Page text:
Feeling stable

Designmena.com learns about the work of Leigh & Orange, including its flagship equestrian centre,  from principal director David Stanford

What projects are L&O working on in the Middle East?
We continue to work on Leigh & Orange’s landmark Al Shaqab Equestrian Academy at Education City in Doha, Qatar. The main arena is complete and a few weeks ago it successfully hosted its first major equestrian event.  Meanwhile, construction and fit-out works continue on other parts of the 100ha campus.  In recent years we have completed a number of sports facilities in the region and currently have residential, retail, office park and healthcare projects under construction in Qatar, Bahrain and the UAE.

What are the key markets that you are targeting?
We are concentrating on the Qatar market while being very open to opportunities elsewhere. We find that our unique portfolio of equine design can take us into unexpected places – while the upcoming World Cup event in Qatar offers many opportunities that match Leigh & Orange’s expertise in the sports, transport, medical, hospitality and mixed use sectors.

Who is your favourite architect of all time?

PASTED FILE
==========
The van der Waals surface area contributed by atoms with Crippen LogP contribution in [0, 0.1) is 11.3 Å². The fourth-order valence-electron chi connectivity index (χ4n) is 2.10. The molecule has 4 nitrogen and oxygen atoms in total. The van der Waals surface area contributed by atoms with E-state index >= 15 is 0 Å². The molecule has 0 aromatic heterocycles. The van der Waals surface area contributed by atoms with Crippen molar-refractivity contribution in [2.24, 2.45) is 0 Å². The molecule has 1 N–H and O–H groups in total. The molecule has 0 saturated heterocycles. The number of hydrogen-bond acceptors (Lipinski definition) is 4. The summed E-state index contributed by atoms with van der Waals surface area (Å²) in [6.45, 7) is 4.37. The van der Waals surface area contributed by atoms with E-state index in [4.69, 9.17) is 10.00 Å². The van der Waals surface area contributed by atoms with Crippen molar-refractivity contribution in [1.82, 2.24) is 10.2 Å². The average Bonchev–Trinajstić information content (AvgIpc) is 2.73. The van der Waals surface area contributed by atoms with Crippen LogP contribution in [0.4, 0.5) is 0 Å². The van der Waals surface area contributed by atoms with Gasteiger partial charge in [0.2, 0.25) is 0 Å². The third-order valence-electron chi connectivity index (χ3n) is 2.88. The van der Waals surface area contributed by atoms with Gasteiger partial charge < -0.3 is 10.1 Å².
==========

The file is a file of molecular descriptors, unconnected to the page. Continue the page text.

As a teenager I was lucky enough to live on a day to day basis with buildings by the 19th century English architect William Butterfield. His mastery of form and colour remains with me. His design of All Saints, Margaret Street in London is both an object lesson in how to develop a tight urban site and an inspiring respite from the West End.

What is your favourite city in the Middle East?
If it counts as part of the Middle East, Istanbul for its wonderful combination of city, history and sea. Otherwise, Dubai wins for its total lack of fear – Sheikh Zayed Road to the south of the World Trade Centre is one of the most exhilarating streets in the world.

What is your favourite building in the Middle East?
At the moment, I am still enjoying the work of my colleagues at Leigh & Orange on the Al Shaqab Equestrian Academy in Doha. The buildings are offset very well by the landscaping – designed by Cracknell – which responsibly minimises the need for irrigation while using form and texture in a very attractive way.